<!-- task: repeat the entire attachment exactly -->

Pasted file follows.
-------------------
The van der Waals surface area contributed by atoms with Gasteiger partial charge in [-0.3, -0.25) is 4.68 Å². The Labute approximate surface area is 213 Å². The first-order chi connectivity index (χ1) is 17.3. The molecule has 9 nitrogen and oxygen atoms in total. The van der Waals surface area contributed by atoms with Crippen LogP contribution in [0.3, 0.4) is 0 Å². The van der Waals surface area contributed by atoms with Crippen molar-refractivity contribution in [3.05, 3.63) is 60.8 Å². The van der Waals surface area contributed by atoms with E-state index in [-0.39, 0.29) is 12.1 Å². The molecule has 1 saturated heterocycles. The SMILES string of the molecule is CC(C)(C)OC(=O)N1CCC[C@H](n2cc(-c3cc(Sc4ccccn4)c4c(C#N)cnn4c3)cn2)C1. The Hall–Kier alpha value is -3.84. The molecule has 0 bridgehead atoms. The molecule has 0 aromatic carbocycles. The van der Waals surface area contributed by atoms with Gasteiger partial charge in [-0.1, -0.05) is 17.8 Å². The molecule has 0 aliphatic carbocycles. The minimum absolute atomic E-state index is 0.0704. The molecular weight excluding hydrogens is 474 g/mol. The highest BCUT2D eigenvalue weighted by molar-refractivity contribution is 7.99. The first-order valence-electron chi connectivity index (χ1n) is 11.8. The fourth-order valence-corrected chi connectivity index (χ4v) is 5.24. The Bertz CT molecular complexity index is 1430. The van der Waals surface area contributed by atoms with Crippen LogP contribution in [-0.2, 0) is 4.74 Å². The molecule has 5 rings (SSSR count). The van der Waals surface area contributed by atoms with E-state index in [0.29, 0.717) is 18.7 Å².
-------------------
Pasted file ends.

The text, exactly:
The van der Waals surface area contributed by atoms with Gasteiger partial charge in [-0.3, -0.25) is 4.68 Å². The Labute approximate surface area is 213 Å². The first-order chi connectivity index (χ1) is 17.3. The molecule has 9 nitrogen and oxygen atoms in total. The van der Waals surface area contributed by atoms with Crippen LogP contribution in [0.3, 0.4) is 0 Å². The van der Waals surface area contributed by atoms with Crippen molar-refractivity contribution in [3.05, 3.63) is 60.8 Å². The van der Waals surface area contributed by atoms with E-state index in [-0.39, 0.29) is 12.1 Å². The molecule has 1 saturated heterocycles. The SMILES string of the molecule is CC(C)(C)OC(=O)N1CCC[C@H](n2cc(-c3cc(Sc4ccccn4)c4c(C#N)cnn4c3)cn2)C1. The Hall–Kier alpha value is -3.84. The molecule has 0 bridgehead atoms. The molecule has 0 aromatic carbocycles. The van der Waals surface area contributed by atoms with Gasteiger partial charge in [-0.1, -0.05) is 17.8 Å². The molecule has 0 aliphatic carbocycles. The minimum absolute atomic E-state index is 0.0704. The molecular weight excluding hydrogens is 474 g/mol. The highest BCUT2D eigenvalue weighted by molar-refractivity contribution is 7.99. The first-order valence-electron chi connectivity index (χ1n) is 11.8. The fourth-order valence-corrected chi connectivity index (χ4v) is 5.24. The Bertz CT molecular complexity index is 1430. The van der Waals surface area contributed by atoms with Crippen LogP contribution in [-0.2, 0) is 4.74 Å². The molecule has 5 rings (SSSR count). The van der Waals surface area contributed by atoms with E-state index in [0.29, 0.717) is 18.7 Å².